WASHINGTON, D.C. -- One of the nation's largest law-enforcement organizations has voiced "vehement opposition" to the nomination of Debo Adegbile to become the Department of Justice's top voting rights official, telling the White House and Congress that his work on behalf of a convicted cop killer makes him unfit to serve in the government post.
In a confirmation hearing Wednesday before the Senate Judiciary Committee, Adegbile defended his efforts on behalf of Mumia Abu-Jamal, whose death sentence for the 1981 slaying of Philadelphia police officer Daniel Faulkner was reduced to life in prison with no parole after Adegbile and others took on his case.
Chuck Canterbury, national president of the 330,000-member Fraternal Order of Police, wrote a letter to President Obama-- copied to the Senate committee -- urging Adegbile be rejected for the post of running the Justice Department's Civil Rights Division.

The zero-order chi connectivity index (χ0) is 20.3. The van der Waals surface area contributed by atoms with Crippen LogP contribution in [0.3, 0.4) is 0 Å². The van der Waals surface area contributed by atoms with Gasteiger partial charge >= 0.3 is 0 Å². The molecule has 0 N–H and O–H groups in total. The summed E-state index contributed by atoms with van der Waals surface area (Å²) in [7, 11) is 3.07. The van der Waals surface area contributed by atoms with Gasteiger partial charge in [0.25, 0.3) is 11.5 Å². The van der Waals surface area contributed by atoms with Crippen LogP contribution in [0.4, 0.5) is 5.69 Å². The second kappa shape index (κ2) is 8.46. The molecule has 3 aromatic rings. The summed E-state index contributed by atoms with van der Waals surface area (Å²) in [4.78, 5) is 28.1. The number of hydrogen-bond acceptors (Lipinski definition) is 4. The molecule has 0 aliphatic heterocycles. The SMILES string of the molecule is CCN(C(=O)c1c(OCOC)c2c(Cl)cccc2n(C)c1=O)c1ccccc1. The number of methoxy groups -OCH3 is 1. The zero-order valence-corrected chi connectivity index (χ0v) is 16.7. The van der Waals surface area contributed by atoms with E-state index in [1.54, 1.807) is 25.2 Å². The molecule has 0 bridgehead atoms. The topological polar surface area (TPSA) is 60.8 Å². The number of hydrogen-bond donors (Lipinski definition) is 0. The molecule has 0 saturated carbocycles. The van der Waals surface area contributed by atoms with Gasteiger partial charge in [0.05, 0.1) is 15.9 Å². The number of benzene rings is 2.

Canterbury said he was writing "to express our extreme disappointment, displeasure and vehement opposition" to the nomination, calling Abu-Jamal a "thug" and "our country's most notorious cop-killer." He said the choice of Adegbile represents a "thumb in the eye of our nation's law enforcement officers."
Adegbile, then working with the Legal Defense Fund of the National Assn. for the Advancement of Colored People, successfully argued that Abu-Jamal's jury was not properly instructed during the trial and that it was selected along racial lines.
Adegbile acknowledged that such cases are "harrowing," but he added, "Our commitment in the Constitution is to follow our procedural rules even in those hardest cases, perhaps especially in those hardest cases, so that all of our rights can be vindicated."
At the hearing, Sen. Chuck Grassley of Iowa, the top Republican on the panel, urged the committee to give "their thoughtful consideration" about the matter before the Democratic-controlled Senate approves the choice.
Committee chairman, Sen. Patrick Leahy (D-Vt.), signaled that he supports the appointment of Adegbile, who serves under Leahy as the committee's senior attorney.
"He's done exceptional work that has provided me with prudent counsel on many, many issues," Leahy said.
A committee vote is expected soon.
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